The Mentored Clinical Casebook Project at Harvard Medical School

Stanton, Robert C. MD; Mayer, Lisa D. EdM; Oriol, Nancy E. MD; Treadway, Katharine K. MD; Tosteson, Daniel C. MD

doi: 10.1097/ACM.0b013e31803eaed9
Educational Strategies

An excellent physician must be aware of the countless issues that affect each patient’s health. Many medical education programs expose students to a broad spectrum of disparate knowledge and hope they will integrate all the pieces into a coherent whole. The authors describe an explicit approach to integration used at Harvard Medical School since 2003 that aims to enhance students’ learning in medical school and throughout their medical careers: the Mentored Clinical Casebook Project (MCCP). The MCCP is constructed on the premise that such integration does not occur suddenly but, rather, is an unending process. A first-year student is assigned to one clinician and follows one patient for one year. The student is expected to spend as much time with the patient as possible, in both clinical and nonclinical settings, seek help from the clinician, and consult other experts and sources to develop a complete picture of the patient’s life. The student must produce a casebook that includes, but is not limited to, the patient’s history; basic science, clinical, socioeconomic, and cultural issues; and self-reflection. The MCCP is intended to allow students to develop a deeper and more diverse understanding of what comprises a patient’s health care life, to discern the patient as a person and the person as a patient. This educational project has been popular with students since its inception, providing them with a personal framework from which to address the needs of future patients and introducing them to how much they will continue to learn from their patients.

Dr. Stanton is associate professor of medicine, Harvard Medical School, Boston, Massachusetts, chief of the renal section, Joslin Diabetes Center, Boston, Massachusetts, and staff physician, Beth Israel Deaconess Medical Center, Boston, Massachusetts.

Ms. Mayer is associate in administration, Harvard Medical School, Boston, Massachusetts.

Dr. Oriol is associate professor of anesthesia, Harvard Medical School and Beth Israel Deaconess Medical Center, Boston, Massachusetts, and dean of students, Harvard Medical School, Boston, Massachusetts.

Dr. Treadway is assistant professor of medicine, Harvard Medical School, Boston, Massachusetts, and staff physician, Massachusetts General Hospital, Boston, Massachusetts.

Dr. Tosteson is Caroline Shields Walker Distinguished Professor of Cell Biology and dean emeritus, Harvard Medical School, Boston, Massachusetts.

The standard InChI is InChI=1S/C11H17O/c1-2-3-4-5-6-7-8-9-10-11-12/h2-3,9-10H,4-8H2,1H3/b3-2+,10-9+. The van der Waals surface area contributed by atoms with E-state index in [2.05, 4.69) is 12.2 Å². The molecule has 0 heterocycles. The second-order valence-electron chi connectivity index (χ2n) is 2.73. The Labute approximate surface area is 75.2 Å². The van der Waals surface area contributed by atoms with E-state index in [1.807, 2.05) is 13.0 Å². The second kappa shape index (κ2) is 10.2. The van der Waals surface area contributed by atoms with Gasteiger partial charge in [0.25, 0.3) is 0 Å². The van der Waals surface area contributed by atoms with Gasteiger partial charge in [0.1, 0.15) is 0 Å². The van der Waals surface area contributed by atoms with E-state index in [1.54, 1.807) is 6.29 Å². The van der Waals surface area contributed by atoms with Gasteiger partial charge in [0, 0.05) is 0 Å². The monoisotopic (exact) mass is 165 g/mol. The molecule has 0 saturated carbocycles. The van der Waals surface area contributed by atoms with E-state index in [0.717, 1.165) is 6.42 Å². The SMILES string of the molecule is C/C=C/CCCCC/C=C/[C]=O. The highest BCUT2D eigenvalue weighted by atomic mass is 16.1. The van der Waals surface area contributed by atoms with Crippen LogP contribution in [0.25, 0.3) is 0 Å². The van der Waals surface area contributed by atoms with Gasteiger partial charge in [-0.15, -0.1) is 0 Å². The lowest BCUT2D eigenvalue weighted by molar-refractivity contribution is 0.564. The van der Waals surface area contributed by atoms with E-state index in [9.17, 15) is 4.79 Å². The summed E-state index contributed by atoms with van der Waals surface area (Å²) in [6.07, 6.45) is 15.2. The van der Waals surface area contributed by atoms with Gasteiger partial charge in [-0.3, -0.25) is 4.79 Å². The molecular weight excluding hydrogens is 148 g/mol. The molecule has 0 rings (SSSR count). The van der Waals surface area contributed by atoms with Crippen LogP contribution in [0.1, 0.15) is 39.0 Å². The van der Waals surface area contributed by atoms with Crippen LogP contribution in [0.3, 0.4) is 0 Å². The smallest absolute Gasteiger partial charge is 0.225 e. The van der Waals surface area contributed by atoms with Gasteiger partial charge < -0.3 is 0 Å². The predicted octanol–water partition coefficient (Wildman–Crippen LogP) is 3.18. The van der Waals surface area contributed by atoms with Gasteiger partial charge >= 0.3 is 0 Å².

Correspondence should be addressed to Dr. Stanton, Renal Section, Joslin Diabetes Center, One Joslin Place, Boston, MA 02215 telephone: (617) 732-2477; fax: (617) 732-2467; e-mail: (

Article Outline

Medical education is, necessarily, a process of learning incrementally the many subjects that a practicing physician needs to know. Medical schools worldwide have developed a variety of approaches aimed at providing students with both the necessary knowledge base and the skills to apply their knowledge in clinical situations. In most schools, students take a series of basic science courses followed by organ-based pathophysiologic courses, which are often associated with hospital- or outpatient clinic-based teaching in which students learn how to interview patients and apply what they learned in earlier courses. Medical educators assume that, over the course of the four years of medical school, students will be exposed to enough basic and clinical knowledge that, by graduation, they will have begun to organize all of the acquired information, eventually evolving into well-rounded physicians during their postgraduate training.

However, given the vast range of information and approaches to clinical care that students encounter during their training, many medical educators share a major concern: how can we be sure that a student has successfully integrated all that should be known about a patient? And how do we know that the student has developed the higher-level thinking skills that allow him or her to integrate all of the pertinent information and apply it to clinically important decision making? It is from this central concern over the integration of knowledge and application of complex thinking skills that we conceived the Mentored Clinical Casebook Project (MCCP). The broad learning objective of the MCCP is that students begin to understand that every patient they will encounter throughout their careers brings to the clinical intervention an entire life, multiple aspects of which will affect the patient’s reaction to illness and treatment. The MCCP is centered around the idea that it is more important for students to develop a coherent model of learning for a lifetime than it is for them to attempt to learn every detail in a textbook.